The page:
The Second Eclectic

Technology changes how we relate to God and each other

What it means to believe

When I was a kid, I thought that “believing in Jesus” meant that I had to believe that he was a real person who lived 2000 years ago. Did anyone else think that? I had this idea in my head that the substance of faith was just believing that a guy named Jesus had actually existed. I thought it meant believing despite questionable evidence, and that the Bible told me to do that, that even Jesus told me to do that.

I think that started to change in junior high and high school. The fact of Jesus’ existence, I concluded, was beyond question. It’s a foregone conclusion anymore: A Jewish man did live 2000 years ago who went on a 3-year speaking tour around Israel. Having faith, then, no longer meant believing in the historicity (or “historical-ness”) of a person. So I had to figure out what faith did mean. If it didn’t mean believing, in spite of inconclusive historical evidence, that a person really existed, then what did it mean?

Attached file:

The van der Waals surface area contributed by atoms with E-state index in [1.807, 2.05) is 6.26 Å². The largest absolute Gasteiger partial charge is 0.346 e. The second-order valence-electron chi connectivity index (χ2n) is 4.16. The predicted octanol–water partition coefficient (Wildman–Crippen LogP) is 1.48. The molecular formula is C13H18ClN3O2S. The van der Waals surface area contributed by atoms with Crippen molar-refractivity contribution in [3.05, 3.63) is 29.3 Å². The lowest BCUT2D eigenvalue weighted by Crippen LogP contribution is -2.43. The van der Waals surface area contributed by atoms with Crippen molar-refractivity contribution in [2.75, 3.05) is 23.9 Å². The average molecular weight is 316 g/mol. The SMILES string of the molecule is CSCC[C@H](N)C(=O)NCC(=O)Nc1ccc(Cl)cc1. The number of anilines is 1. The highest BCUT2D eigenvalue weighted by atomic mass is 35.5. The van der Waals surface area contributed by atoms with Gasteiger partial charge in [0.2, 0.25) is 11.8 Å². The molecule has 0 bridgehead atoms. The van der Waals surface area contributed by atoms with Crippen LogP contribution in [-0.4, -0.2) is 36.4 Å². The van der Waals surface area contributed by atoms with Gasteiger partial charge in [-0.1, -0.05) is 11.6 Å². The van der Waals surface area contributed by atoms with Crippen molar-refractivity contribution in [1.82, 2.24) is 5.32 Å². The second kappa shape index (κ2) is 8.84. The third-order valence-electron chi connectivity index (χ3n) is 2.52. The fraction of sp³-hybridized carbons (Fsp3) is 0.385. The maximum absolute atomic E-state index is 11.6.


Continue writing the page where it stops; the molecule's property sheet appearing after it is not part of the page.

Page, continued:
When the Bible talks about “having faith in the unseen,” it doesn’t mean trusting in historical events that I didn’t see with my own eyes (after all Descartes recognized that experience couldn’t be conclusive either). Instead, the sort of faith I was being encouraged to have was the same sort of faith required of those who saw, heard, and touched Jesus. My separation from that time wasn’t what my faith needed to overcome. It was believing in Jesus’ connection to God, something not even those who knew Jesus could see—at least, not with their eyes.

I think, even now, I’m still working it out a bit. I think it’s about who I believe Jesus was, and not about whether he existed. It’s not about believing in history but about believing in, well, whether Jesus was God. It’s about deciding whether he’s another figure to stand in history’s line-up with Socrates and Confucius, or whether he’s also the God who made the timeline.